For President Obama, the NBC poll showed that 49 percent of Georgia residents disapprove while 41 percent approve and 10 percent are unsure.

The AJC poll and the NBC poll were conducted within the same eight-day window: NBC polled from April 30 to May 5, while the AJC survey was conducted from May 5 to May 8.

Obviously, two such widely varying polls cannot both be correct. The question becomes: which poll aligns with the current reality of the Georgia electorate and which poll is the outlier?

For purposes of comparison, the AJC poll covered a sample of 1,012 registered voters and had a margin of error of 4 percent. The NBC poll had a sample nearly twice as large: 2,196 registered voters with a 2.1 percent margin of error.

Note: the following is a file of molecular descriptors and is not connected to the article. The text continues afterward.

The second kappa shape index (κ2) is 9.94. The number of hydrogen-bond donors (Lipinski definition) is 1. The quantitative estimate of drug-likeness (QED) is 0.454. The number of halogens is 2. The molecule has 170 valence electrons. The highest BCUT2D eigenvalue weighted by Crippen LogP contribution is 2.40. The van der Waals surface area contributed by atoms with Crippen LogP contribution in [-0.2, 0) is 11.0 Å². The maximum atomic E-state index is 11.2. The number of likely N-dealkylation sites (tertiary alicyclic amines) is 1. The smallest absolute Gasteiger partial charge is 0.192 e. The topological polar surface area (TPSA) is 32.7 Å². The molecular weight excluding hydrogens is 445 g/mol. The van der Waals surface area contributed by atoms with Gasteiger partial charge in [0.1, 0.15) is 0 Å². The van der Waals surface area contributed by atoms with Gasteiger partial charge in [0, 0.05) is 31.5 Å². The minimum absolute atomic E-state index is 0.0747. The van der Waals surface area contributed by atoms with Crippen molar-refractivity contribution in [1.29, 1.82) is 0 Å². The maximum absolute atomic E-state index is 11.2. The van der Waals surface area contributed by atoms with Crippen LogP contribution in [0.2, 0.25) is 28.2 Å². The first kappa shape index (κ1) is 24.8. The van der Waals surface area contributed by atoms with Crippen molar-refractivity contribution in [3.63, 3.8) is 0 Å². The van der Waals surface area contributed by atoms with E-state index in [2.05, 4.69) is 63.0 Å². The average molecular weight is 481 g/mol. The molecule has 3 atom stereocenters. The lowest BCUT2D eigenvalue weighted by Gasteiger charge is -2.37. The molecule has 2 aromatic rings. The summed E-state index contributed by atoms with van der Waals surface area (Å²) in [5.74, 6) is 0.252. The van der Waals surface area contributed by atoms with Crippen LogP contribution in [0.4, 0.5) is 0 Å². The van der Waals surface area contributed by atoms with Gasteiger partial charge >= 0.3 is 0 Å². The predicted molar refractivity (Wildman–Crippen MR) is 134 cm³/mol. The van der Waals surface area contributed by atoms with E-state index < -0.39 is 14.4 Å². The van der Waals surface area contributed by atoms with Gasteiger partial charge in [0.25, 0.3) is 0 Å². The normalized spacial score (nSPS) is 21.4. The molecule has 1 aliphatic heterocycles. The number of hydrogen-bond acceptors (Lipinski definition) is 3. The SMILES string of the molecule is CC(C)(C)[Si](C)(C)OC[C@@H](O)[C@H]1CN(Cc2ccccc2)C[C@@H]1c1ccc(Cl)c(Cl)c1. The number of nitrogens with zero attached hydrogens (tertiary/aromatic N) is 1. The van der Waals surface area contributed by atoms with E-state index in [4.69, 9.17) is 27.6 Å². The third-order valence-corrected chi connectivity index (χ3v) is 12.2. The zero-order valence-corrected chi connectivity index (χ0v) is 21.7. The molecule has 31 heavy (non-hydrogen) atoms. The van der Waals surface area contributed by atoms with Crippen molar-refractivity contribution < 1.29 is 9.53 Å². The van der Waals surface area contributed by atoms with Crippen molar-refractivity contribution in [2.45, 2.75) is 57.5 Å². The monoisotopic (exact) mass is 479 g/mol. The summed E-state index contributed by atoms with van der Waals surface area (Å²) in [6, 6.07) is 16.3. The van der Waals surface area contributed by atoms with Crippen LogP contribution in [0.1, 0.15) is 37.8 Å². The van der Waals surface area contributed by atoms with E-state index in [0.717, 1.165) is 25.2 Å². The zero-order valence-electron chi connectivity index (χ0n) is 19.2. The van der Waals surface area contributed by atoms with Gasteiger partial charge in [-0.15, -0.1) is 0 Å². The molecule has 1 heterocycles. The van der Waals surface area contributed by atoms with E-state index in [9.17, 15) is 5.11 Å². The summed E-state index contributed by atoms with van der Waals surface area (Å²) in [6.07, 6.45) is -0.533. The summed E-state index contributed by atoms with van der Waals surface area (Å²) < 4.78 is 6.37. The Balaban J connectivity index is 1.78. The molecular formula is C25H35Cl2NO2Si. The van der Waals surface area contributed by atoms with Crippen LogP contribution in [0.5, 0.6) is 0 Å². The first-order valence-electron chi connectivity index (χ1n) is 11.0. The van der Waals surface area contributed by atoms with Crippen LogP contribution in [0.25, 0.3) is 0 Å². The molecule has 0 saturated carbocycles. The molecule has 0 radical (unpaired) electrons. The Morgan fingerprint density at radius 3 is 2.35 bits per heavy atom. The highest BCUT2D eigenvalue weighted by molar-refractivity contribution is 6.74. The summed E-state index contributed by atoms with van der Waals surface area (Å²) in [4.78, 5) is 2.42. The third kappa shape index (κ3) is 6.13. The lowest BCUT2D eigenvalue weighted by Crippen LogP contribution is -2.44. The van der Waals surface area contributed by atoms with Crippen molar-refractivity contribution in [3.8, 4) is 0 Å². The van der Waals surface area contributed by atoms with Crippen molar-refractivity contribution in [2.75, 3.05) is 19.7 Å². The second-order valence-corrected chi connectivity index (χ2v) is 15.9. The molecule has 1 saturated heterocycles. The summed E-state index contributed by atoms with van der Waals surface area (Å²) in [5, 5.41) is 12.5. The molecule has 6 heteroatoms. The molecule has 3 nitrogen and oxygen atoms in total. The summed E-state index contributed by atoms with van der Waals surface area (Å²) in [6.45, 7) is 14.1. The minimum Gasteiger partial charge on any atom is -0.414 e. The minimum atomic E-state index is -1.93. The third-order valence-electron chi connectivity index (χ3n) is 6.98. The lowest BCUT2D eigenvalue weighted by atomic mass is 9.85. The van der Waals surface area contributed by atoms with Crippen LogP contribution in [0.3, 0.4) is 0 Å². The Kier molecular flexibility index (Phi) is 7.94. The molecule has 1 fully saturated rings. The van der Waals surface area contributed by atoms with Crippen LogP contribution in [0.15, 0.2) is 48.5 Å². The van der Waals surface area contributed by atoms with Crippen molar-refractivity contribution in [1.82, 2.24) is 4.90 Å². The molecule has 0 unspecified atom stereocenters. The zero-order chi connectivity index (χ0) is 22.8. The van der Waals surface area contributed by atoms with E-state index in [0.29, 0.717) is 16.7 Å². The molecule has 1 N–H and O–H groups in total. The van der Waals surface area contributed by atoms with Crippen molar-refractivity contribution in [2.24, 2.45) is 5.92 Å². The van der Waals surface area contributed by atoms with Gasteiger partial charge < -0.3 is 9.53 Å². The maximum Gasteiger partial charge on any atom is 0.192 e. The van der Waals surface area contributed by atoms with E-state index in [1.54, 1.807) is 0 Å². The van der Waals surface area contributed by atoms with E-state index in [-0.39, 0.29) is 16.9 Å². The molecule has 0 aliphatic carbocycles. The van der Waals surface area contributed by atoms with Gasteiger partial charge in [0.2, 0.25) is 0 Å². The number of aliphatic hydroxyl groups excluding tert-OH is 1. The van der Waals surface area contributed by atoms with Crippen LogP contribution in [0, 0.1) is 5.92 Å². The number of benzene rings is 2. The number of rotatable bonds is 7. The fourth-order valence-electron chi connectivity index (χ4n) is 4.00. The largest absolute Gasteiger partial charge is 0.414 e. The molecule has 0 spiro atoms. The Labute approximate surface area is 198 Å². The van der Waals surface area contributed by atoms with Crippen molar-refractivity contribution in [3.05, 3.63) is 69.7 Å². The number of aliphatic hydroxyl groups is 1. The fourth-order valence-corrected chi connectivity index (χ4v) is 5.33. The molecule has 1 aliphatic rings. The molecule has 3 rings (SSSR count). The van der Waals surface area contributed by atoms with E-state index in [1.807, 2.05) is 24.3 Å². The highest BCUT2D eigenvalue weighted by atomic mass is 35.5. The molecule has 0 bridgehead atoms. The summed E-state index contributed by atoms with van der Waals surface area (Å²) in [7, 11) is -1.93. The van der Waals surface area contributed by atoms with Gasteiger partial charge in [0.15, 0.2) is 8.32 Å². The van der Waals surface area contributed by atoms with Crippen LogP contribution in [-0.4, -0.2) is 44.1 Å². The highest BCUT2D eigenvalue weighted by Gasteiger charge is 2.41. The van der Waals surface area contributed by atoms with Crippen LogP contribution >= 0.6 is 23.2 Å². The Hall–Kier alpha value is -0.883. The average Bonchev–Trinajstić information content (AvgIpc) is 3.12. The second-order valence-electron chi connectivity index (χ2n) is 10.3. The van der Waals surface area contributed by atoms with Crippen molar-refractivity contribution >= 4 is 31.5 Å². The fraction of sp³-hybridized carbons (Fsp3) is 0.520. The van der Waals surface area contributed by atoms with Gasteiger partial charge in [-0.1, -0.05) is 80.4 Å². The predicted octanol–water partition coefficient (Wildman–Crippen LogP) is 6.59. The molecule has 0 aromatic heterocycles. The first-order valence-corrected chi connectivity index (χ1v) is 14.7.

The AJC said its polling sample identified itself as 32 percent Democratic, 27 percent Republican and 28 percent independents. The NBC sample broke down as 33 percent Democratic, 31 percent Republican and 34 percent independent.

Sierra Club endorses Carter

Jason Carter did get an election boost Tuesday with an endorsement from the Georgia chapter of the Sierra Club.

“Where Governor Deal and his cronies have stalled or rolled back critical coastal protections, Jason Carter will move Georgia forward,” said Mark Woodall, the Georgia chapter chairman. “Governor Deal’s friends in the state legislature are also playing roulette with aquifers that supply millions of gallons of water for Georgia agriculture and industry. Jason Carter can and will do better for our coast and water resources.”

“Jason Carter has proven that he is the only candidate in the field willing to protect Georgia’s coast and environment,” Director Colleen Kiernan said.